By: Stephanie Weiss
When it comes to over-training, rest and recovery, the inactivity process of recovery is just as important as the activity you put your body through, although many believe the longer you train, the better. That’s not necessarily true. over-training is simply chasing the wind. In order for your body to train successfully and recover well, rest is vital. Many debate the importance of rest and if it is possible to over-train your body; however, the main point to focus on is the demanding logic behind recovery, rest and over-training. Each of these is controlled by not only the physiology but the biology make up of the body as well as regarding how they each go hand in hand with each other in order to reach maximum results.
When performing any type of activity such as running and increasing your speed, practicing on endurance or building muscle, you body will automatically experience changes physically, chemically and neurologically. However, the body is extremely adaptive. It begins to change once it is told to do so. What many do not know; however, is the vast majority of the changes our body undergoes happens while we sleep–muscles begin to repair, along with our immune system, detoxification of blood, regeneration of skin, and the list continues. Because these repairing processes happen overnight, it is imperative that the body gets sufficient quality sleep every night in order to rejuvenate appropriately and adequately assist your workout routine. Although the increase of muscle size and the she strengthening of bones are active during rest periods, they also accelerate during adequate sleep. Studies have shown that sleep quality is more important than the quantity (or length) of sleep your body gets on a daily basis. For example, a deep natural REM sleep is much more favorable than 7-8 hours of waking up often tossing and turning. Take into account this is when your gains will begin to develop. If there is one thing you need to remember–the quality of your sleep is vital for your overall health and well being.
Another vital aspect of your training is recovery. People tend to become misinformed in how much recovery helps your body in order to reach maximum results and reach your goals. Simply put, muscles need time to recover. In order to successfully recover, rest and the quality of sleep is important. During exercise activity, when the load is spread throughout the entire body, muscle groups harmoniously work together leading to active recovery and yielding the best results. Because the body adapts so easily and becomes quicker, stronger and more fit, the resisting of change becomes prominent at times leading to a stubborn plateau. The body must be further challenged in order to reap the gains you are trying to achieve.
Many research studies have used professionally trained athletes in order to show to proper way to train, rest, and recover. It has been proven time after time that when the recovery process is active and the intensity is lowered, greater strength, endurance and muscle gains are made much quicker, known as the super-compensation response. By being human, it is a no-brainer that we need our rest and recovery time in order to perform our best and remain alert. However, every individual’s rest and recovery time may differ according to his or her training level and experience along with his or her fitness intensity level. When an individual deciphers between rest that involves active recovery or rest that is passive, the most important rest you can possibly have is sleep.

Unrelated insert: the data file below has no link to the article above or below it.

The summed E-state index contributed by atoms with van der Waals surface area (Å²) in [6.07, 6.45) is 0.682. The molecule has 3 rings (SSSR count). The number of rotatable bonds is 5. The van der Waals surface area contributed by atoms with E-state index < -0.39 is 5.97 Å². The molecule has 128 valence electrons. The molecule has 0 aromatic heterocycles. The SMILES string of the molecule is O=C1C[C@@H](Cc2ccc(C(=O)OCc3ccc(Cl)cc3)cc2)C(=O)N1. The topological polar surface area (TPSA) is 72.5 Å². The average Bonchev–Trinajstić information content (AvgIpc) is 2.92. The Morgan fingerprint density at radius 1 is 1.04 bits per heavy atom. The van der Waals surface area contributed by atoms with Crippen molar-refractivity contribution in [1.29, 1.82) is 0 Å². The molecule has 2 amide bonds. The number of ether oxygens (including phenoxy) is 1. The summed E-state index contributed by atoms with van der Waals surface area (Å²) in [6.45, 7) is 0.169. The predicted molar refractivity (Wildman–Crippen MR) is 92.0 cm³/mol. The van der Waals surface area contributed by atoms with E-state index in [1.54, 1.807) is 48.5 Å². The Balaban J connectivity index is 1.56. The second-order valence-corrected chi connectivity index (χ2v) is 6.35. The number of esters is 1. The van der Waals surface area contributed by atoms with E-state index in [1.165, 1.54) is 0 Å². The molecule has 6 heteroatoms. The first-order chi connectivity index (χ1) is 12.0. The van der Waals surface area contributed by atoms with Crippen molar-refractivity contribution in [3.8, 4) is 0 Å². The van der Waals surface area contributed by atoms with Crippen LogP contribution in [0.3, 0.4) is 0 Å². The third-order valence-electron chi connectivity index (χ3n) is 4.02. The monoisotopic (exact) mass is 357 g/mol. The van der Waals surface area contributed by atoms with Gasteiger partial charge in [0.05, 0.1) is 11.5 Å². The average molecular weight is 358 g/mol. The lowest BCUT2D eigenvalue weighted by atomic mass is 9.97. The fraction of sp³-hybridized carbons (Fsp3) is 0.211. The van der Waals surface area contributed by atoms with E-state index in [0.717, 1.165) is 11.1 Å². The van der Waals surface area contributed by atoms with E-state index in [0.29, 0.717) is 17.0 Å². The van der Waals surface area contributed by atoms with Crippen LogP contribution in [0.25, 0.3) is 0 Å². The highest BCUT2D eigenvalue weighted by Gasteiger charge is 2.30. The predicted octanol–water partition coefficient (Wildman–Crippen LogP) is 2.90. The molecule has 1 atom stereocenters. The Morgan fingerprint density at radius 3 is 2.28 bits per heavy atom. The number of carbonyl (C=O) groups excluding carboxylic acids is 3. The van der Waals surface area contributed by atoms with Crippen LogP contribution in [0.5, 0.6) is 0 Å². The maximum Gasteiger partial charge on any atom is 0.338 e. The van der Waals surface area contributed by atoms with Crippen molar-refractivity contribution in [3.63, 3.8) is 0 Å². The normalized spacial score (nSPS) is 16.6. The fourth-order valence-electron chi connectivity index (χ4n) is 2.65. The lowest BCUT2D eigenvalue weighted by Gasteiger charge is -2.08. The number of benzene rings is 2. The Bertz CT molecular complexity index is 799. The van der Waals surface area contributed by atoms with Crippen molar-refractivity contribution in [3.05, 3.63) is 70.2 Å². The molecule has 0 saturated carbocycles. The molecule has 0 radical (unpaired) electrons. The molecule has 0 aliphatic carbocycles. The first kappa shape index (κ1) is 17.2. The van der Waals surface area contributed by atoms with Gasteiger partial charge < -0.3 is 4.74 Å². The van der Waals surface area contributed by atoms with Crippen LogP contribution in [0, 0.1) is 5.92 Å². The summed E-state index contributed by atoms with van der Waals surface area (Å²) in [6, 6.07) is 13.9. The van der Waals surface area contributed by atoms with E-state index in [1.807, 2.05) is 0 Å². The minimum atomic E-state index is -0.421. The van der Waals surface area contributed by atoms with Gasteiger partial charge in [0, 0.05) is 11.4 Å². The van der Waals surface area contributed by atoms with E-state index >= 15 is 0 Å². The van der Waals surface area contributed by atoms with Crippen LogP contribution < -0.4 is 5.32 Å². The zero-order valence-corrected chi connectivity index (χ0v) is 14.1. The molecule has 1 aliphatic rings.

When it comes to working out and maintaining a proper training regime, the key aspect is to challenge the muscles. When the body is forced to adapt to new ways of training, results are reached faster, and it bypasses the plateau stage effect. Professional athletes are a good example of this as they constantly strive to change up their workout routine, training styles and intensities. However, one question arises as we see individuals in the gym not only day in and day out but two-a-days in, seven days a week: is it possible to over-train your body? The answer is yes. The human body needs ample time to recover properly and adapt to new training in order to reach optimal performance. Training can tear muscles, therefore, in order to reach results, those muscles must repair properly. One may think more training will help him or her be successful; however, with little sleep or minimal rest, the body, specifically the muscles, will not have the proper amount of time to recover and ultimately repair and rebuild. It is possible our body will lead to what is known as a “burnout phase.” The body will not significantly improve if it is being pushed to its maximum effort; however, it is likely that the performance level may significantly drop, exhausting the body rather when fueling the body if we are pushing ourselves for extremely long periods of time without that proper rest. So how might one avoid the misuse of proper training? We must get sufficient sleep in order to let our muscles repair and learn that it is okay to give our body rest when needed. Perhaps keeping a journal of the time spent training compared to the time spent recovering may help, or adding in the necessary supplements to ensure our muscles are repairing well.
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In the end, we must remember the body is actively recovering. Even though we may not be pushing it at that current moment, the complex body of “machinery” is still doing its job and working to its fullest potential in order to reach your goals and greatest gains.